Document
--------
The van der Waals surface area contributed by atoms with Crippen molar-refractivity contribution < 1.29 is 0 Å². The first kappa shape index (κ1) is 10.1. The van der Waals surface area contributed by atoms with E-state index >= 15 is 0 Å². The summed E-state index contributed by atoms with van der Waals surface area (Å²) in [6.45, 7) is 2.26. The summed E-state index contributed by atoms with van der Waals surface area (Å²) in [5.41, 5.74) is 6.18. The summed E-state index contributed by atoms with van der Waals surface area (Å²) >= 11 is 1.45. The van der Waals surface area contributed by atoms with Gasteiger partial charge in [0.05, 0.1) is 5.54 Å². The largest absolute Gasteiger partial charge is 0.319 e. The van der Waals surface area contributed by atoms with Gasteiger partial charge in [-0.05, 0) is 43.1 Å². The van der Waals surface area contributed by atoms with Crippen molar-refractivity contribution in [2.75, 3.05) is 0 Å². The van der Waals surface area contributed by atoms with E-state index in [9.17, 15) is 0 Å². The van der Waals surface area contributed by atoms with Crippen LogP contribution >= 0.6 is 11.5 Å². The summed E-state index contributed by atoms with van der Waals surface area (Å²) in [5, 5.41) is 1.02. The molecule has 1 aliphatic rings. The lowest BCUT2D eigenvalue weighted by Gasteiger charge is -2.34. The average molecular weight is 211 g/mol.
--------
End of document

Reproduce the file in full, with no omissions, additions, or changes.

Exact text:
The van der Waals surface area contributed by atoms with Crippen molar-refractivity contribution < 1.29 is 0 Å². The first kappa shape index (κ1) is 10.1. The van der Waals surface area contributed by atoms with E-state index >= 15 is 0 Å². The summed E-state index contributed by atoms with van der Waals surface area (Å²) in [6.45, 7) is 2.26. The summed E-state index contributed by atoms with van der Waals surface area (Å²) in [5.41, 5.74) is 6.18. The summed E-state index contributed by atoms with van der Waals surface area (Å²) >= 11 is 1.45. The van der Waals surface area contributed by atoms with Gasteiger partial charge in [0.05, 0.1) is 5.54 Å². The largest absolute Gasteiger partial charge is 0.319 e. The van der Waals surface area contributed by atoms with Gasteiger partial charge in [-0.05, 0) is 43.1 Å². The van der Waals surface area contributed by atoms with Crippen molar-refractivity contribution in [2.75, 3.05) is 0 Å². The van der Waals surface area contributed by atoms with E-state index in [9.17, 15) is 0 Å². The van der Waals surface area contributed by atoms with Crippen LogP contribution >= 0.6 is 11.5 Å². The summed E-state index contributed by atoms with van der Waals surface area (Å²) in [5, 5.41) is 1.02. The molecule has 1 aliphatic rings. The lowest BCUT2D eigenvalue weighted by Gasteiger charge is -2.34. The average molecular weight is 211 g/mol.